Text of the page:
The Role of Jails in Combatting the Opioid Crisis

To improve population health in poor communities, it is important to downsize the role of jails in the health care safety net.

Despite a proven evidence base and increasing calls from the President’s Commission on Combatting Drug Addiction and the Opioid Crisis to incorporate MAT into criminal justice settings, there remains reticence on the part of many jails to adopt MAT. National survey data suggest that utilization of these medications is very low in criminal justice settings. And the Pew analysis found that very few jails requested MAT from their health vendors. Of those that did, the majority restricted use to pregnant women. Although these data are from only a sample of the more than 3,000 jails across the country, they point to striking gaps in the ability for jails to treat people who use opioids while in jail or help them prepare to manage their health when they return to the community. This is especially troubling for people who are already using MAT prior to being detained but are not able to continue their MAT while in jail.

There are examples of jails that are already utilizing MAT. The New York City jail system has run an opioid treatment program with MAT since 1987 and, more recently, some jails have piloted programs with injectable naltrexone, a non-habit forming, long-lasting medication which blocks the effects of opioids. The MATADOR program in Middlesex County, Massachusetts, for example, combines the use of naltrexone with substance abuse counseling and continuity of care for participants upon return to the community. And, encouragingly, there are signs that other criminal justice stakeholders are beginning to embrace their role in combatting the opioid crisis.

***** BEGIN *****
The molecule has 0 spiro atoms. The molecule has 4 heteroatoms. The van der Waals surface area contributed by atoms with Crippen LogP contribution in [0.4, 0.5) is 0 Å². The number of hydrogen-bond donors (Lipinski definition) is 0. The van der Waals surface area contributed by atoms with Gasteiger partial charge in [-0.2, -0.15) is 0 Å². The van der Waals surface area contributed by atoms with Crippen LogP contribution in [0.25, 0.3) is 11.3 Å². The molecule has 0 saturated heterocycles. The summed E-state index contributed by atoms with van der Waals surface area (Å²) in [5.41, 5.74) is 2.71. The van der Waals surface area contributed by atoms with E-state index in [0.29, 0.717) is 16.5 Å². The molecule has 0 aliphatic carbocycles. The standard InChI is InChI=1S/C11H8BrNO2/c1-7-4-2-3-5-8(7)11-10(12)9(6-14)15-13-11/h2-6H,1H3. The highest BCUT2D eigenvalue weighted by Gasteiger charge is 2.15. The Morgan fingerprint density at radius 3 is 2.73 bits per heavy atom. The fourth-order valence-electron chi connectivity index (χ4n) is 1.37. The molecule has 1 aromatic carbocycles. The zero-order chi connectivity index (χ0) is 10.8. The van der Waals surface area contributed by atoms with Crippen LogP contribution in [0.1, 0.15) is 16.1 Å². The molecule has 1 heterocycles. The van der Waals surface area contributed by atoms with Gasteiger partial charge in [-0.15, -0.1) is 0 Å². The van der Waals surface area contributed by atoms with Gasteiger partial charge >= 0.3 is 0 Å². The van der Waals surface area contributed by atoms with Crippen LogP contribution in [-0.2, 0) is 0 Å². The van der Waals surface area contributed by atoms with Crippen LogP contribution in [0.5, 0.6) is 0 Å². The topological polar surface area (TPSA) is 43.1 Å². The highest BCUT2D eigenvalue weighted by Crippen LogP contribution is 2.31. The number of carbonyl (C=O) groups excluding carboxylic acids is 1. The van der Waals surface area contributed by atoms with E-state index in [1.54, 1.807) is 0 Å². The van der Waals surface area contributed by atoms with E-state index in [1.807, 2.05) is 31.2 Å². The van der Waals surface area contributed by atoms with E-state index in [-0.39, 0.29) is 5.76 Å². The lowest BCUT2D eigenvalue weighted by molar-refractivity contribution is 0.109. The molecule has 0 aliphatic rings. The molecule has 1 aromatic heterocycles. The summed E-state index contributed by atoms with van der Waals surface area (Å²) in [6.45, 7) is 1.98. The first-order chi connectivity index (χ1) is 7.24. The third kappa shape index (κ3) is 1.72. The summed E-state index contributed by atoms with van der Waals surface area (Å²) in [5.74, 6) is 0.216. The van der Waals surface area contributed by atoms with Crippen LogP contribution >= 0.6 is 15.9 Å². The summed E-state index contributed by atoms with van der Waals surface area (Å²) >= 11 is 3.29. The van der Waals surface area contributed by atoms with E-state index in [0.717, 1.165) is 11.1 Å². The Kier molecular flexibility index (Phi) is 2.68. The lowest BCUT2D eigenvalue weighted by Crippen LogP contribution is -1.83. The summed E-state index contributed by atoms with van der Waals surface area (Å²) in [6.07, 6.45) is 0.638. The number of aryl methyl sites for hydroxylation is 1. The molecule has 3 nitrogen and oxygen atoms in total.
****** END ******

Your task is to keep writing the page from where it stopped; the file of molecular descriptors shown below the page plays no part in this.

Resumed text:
Jails can never substitute for well-funded community-based healthcare services. To improve population health in poor communities, it is important to downsize the role of jails in the health care safety net. Vera’s recent report, Minimizing Harm, explains in detail the evidence against using incarceration as a response to drug use. And as the Pew analysis rightly notes, reducing the number of people with substance use and mental health disorders in local jails depends on further developing community capacity to treat these conditions. Until that capacity is developed, however, jails will remain a vital intercept for treating people with opioid use disorders. Further recognition of the fact that correctional healthcare is community healthcare is essential for reducing the burden of the opioid crisis—both for the people coming through jail and for the communities to which they ultimately return.

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